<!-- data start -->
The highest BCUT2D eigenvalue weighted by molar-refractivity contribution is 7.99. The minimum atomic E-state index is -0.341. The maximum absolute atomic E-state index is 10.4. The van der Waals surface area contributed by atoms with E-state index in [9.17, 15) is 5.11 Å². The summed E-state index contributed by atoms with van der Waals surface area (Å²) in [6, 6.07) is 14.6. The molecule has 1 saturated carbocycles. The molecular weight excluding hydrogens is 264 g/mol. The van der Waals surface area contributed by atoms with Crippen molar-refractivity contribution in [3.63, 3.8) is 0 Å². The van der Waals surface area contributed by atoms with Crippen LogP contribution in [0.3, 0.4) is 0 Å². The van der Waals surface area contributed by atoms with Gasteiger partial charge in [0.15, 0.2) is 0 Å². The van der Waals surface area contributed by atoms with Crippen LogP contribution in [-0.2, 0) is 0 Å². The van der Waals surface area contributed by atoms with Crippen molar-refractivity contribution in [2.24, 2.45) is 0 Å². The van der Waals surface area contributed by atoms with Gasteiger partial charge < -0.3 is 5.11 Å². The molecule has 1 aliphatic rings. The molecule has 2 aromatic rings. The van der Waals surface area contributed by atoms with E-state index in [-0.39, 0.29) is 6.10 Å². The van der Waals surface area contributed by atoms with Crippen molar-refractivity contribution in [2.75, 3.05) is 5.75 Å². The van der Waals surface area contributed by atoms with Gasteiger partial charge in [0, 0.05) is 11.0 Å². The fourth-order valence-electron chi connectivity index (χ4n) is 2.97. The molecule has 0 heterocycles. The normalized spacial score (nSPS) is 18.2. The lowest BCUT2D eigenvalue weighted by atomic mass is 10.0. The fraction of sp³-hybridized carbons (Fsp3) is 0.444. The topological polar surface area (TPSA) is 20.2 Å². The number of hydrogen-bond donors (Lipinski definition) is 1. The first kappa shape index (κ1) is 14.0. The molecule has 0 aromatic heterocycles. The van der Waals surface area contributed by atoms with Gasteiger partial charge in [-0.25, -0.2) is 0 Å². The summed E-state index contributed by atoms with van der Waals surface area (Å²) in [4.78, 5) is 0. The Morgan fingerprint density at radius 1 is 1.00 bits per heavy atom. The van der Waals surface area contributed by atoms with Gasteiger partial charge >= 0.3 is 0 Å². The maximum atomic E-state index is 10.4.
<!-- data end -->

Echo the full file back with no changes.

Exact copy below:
The highest BCUT2D eigenvalue weighted by molar-refractivity contribution is 7.99. The minimum atomic E-state index is -0.341. The maximum absolute atomic E-state index is 10.4. The van der Waals surface area contributed by atoms with E-state index in [9.17, 15) is 5.11 Å². The summed E-state index contributed by atoms with van der Waals surface area (Å²) in [6, 6.07) is 14.6. The molecule has 1 saturated carbocycles. The molecular weight excluding hydrogens is 264 g/mol. The van der Waals surface area contributed by atoms with Crippen molar-refractivity contribution in [3.63, 3.8) is 0 Å². The van der Waals surface area contributed by atoms with Crippen LogP contribution in [0.3, 0.4) is 0 Å². The van der Waals surface area contributed by atoms with Gasteiger partial charge in [0.15, 0.2) is 0 Å². The van der Waals surface area contributed by atoms with Crippen LogP contribution in [-0.2, 0) is 0 Å². The van der Waals surface area contributed by atoms with Crippen molar-refractivity contribution in [2.24, 2.45) is 0 Å². The van der Waals surface area contributed by atoms with Gasteiger partial charge < -0.3 is 5.11 Å². The molecule has 1 aliphatic rings. The molecule has 2 aromatic rings. The van der Waals surface area contributed by atoms with E-state index in [-0.39, 0.29) is 6.10 Å². The van der Waals surface area contributed by atoms with Crippen molar-refractivity contribution in [2.75, 3.05) is 5.75 Å². The van der Waals surface area contributed by atoms with Gasteiger partial charge in [0, 0.05) is 11.0 Å². The fourth-order valence-electron chi connectivity index (χ4n) is 2.97. The molecule has 0 heterocycles. The normalized spacial score (nSPS) is 18.2. The lowest BCUT2D eigenvalue weighted by atomic mass is 10.0. The fraction of sp³-hybridized carbons (Fsp3) is 0.444. The topological polar surface area (TPSA) is 20.2 Å². The number of hydrogen-bond donors (Lipinski definition) is 1. The first kappa shape index (κ1) is 14.0. The molecule has 0 aromatic heterocycles. The van der Waals surface area contributed by atoms with Gasteiger partial charge in [-0.25, -0.2) is 0 Å². The summed E-state index contributed by atoms with van der Waals surface area (Å²) in [4.78, 5) is 0. The Morgan fingerprint density at radius 1 is 1.00 bits per heavy atom. The van der Waals surface area contributed by atoms with Gasteiger partial charge >= 0.3 is 0 Å². The maximum atomic E-state index is 10.4.